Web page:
Your CEOs want to hear your questions.
They want you to challenge them. And they want you to reward them.
Yvonne Evers, president of YME Coaching & Consulting, framed that scenario for attendees at CUNA’s National Credit Union Roundtable for Board Leadership. After the financial crisis, Evers says she received a lot of calls reflecting shaken confidence among CEOs and their boards.
“But it’s partly your responsibility to ensure that you’re communicating with your CEO,” she says.
Unfortunately, a lot of communication is faulty. Evers describes a continuum of board oversight, ranging from rubber-stamping to micromanaging. Rubber-stamping is to approve without question whatever your CEO or board committees recommend.
“This generally happens at credit unions with long-term CEOs,” she points out. “You’ll have short, fast board meetings as well. Do CEOs like this? A good CEO won’t. This oversight style means the board has no responsibility.”
Avoid rubber-stamping by:
Micromanaging, according to Evers, is to manage with excessive control, especially controlling operational details. Behaviors to avoid include:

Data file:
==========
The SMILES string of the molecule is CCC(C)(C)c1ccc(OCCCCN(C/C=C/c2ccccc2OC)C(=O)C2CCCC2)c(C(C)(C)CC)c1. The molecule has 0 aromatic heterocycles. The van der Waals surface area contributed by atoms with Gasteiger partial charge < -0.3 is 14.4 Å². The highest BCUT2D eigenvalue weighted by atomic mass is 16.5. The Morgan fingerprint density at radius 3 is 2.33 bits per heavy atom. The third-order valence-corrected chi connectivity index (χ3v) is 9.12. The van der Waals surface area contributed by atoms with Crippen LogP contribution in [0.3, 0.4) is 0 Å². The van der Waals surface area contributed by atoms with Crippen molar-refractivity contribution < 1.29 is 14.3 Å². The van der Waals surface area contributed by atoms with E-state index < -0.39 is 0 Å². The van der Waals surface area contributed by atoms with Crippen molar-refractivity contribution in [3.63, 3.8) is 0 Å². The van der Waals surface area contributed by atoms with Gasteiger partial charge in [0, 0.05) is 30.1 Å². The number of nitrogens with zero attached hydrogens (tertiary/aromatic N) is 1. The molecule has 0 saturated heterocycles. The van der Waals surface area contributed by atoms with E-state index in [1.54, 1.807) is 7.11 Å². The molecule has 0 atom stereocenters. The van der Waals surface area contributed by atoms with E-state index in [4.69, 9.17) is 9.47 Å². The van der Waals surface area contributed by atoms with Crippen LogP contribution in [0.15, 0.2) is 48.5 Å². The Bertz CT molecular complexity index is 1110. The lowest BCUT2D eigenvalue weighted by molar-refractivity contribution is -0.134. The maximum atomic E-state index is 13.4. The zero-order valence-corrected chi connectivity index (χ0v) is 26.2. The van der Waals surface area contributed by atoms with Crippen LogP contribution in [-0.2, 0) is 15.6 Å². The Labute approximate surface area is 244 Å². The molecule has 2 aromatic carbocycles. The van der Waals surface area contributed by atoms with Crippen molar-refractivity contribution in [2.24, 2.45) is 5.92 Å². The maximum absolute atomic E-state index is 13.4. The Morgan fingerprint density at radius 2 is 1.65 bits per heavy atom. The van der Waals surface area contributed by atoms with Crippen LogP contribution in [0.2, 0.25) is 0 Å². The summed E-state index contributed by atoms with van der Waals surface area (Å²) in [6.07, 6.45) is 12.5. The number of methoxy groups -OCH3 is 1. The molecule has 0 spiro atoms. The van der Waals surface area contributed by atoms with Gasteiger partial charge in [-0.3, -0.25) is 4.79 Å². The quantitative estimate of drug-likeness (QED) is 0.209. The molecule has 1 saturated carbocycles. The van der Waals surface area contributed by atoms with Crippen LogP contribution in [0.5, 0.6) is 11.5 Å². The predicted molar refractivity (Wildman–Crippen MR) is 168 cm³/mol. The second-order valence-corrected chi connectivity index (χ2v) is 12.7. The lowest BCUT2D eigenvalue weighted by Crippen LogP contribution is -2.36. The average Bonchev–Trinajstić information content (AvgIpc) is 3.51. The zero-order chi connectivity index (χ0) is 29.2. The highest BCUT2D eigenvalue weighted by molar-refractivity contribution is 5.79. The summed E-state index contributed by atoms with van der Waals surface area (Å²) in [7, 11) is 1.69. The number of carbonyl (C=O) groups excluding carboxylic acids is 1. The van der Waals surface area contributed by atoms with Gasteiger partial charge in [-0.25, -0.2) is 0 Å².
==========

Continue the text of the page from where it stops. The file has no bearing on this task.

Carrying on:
“It can happen as you set more expectations for your CEO,” she says.
You’ll avoid micromanagement if you:
A culture of trust and respect, along with clear and consistent communication, can take you a long way to being successful as a board, Evers maintains.
And a lack of trust and respect can derail everything you’re trying to accomplish together. To ensure your board attains proper CEO oversight, Evers suggests these tips:
This article first appeared in Credit Union Directors Newsletter.
Over the past weekend, the chairman of CUNA’s System Structure and Governance Task Force, Tom Dorety of Suncoast CU, Tampa, Fla., discussed with the CUNA board some initial models the Task Force is considering. The group has been meeting since last fall and commissioned several focus groups and a nationwide survey of credit unions to gather credit union feedback to inform its deliberations.
WASHINGTON (5/4/15, UPDATED 1:45 p.m. ET)--Building on the success credit union advocates are having in getting data breach legislation introduced in the U.S. Congress, today CUNA launches a new call to action to garner support for the recently introduced House Data Security Act of 2015 (H.R. 2205).